Open Access Case study

Curtailing Dissonance amongst Clans in Kenya: A Deeper Insight into Maasai Clans’ Feuds in Narok, Kenya

Kelele Joshua

Asian Research Journal of Arts & Social Sciences, Page 34-46
DOI: 10.9734/arjass/2021/v14i430245

Regions occupied with pastoral communities in Kenya are known to have intra-state conflicts. The main causes of conflicts and clashes are believed to be; grazing fields, water, encroachment by other communities, political leaders, and assimilation. The study thus sought to investigate the causes and remedies of conflicts and clashes among the Maasai clans of Kenya. A cross-sectional research design was used for the study. This design was opted to enable the researchers to determine the impacts of these variables in a more situational analysis perspective. From the study, 90.91% of the respondents agreed that there are clan tussles which 46% agreed to be caused by land ownership. It was also noted that the Ilsiria clan do not adhere to culture and more vulnerable in protecting their territories and culture, the Ilpruko are most favored on choosing political leaders, sale of land preference, and distribution of social amenities. The Ildamat is found to be the most oppressed clan. The respondents believed that remedies to the observed conflicts are through; equal distribution of resources, improving security, the fair appointment of leaders, land demarcation, education/religion, and intermarriages.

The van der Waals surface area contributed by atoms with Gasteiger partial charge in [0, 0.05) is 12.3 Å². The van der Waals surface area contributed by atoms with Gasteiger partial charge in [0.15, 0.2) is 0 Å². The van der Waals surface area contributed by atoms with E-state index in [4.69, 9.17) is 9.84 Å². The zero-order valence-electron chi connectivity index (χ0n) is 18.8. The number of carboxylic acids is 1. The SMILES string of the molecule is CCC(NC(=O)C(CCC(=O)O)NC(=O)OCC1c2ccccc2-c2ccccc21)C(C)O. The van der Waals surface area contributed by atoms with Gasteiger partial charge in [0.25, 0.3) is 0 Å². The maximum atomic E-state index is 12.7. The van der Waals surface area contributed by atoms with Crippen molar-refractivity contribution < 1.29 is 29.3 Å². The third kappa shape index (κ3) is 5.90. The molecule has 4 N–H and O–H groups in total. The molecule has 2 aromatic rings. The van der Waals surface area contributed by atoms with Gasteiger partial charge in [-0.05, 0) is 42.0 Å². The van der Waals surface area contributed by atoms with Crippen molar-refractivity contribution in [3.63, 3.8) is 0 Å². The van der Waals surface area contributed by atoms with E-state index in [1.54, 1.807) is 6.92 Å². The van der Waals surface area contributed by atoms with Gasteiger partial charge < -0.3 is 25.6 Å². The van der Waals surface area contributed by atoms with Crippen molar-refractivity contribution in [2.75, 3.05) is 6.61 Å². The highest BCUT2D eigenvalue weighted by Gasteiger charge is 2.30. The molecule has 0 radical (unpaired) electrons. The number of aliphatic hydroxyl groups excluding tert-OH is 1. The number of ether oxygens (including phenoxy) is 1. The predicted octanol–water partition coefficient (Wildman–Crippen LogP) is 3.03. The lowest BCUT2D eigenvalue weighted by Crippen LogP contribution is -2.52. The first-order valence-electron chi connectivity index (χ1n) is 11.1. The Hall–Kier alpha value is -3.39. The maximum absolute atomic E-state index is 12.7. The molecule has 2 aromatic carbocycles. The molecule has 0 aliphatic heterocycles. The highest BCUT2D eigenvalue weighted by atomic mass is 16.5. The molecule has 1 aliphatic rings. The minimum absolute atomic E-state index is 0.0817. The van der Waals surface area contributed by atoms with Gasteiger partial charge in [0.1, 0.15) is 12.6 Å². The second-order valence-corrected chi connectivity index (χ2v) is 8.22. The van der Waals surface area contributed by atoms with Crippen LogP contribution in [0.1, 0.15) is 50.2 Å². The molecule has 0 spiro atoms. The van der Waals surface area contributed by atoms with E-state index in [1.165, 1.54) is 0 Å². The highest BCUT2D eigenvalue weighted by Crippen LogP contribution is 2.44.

Open Access Opinion Article

Political Leadership and Public Accountability in Post-colonial Nigeria

Inakefe Gabriel Inakef, Bassey Virtue Uduak, Mbonu Felix Ifenna

Asian Research Journal of Arts & Social Sciences, Page 1-13
DOI: 10.9734/arjass/2021/v14i430242

In the quest for transparency and accountability in the public sector, several political administrations have initiated public sector reforms to promote accountability and transparency in Nigeria. The paper investigates the impact of political leadership on political accountability and fiscal accountability in Nigeria. It also explains why the problem of lack of accountability has thrived despite the numerous reforms which have been introduced to abate it. Anchored in a documentary/historical research design, the paper observed that the problem of lack of accountability thrives because of legal lapses, weakness of civil society organizations, political patronage and the principle of possessive individualism/primitive capital accumulation that the country’s elites are buried in. The paper recommends policy learning, adherence to the principles of the constitution and constitutionalism, civil society advocacy, and recall to engender accountability in the Nigerian public sector.

Open Access Policy Article

Attitude and usage of Contraceptives among Married Couples in Northern Nigeria: A Review

C. S. Francis, A. M. Ahmed

Asian Research Journal of Arts & Social Sciences, Page 25-33
DOI: 10.9734/arjass/2021/v14i430244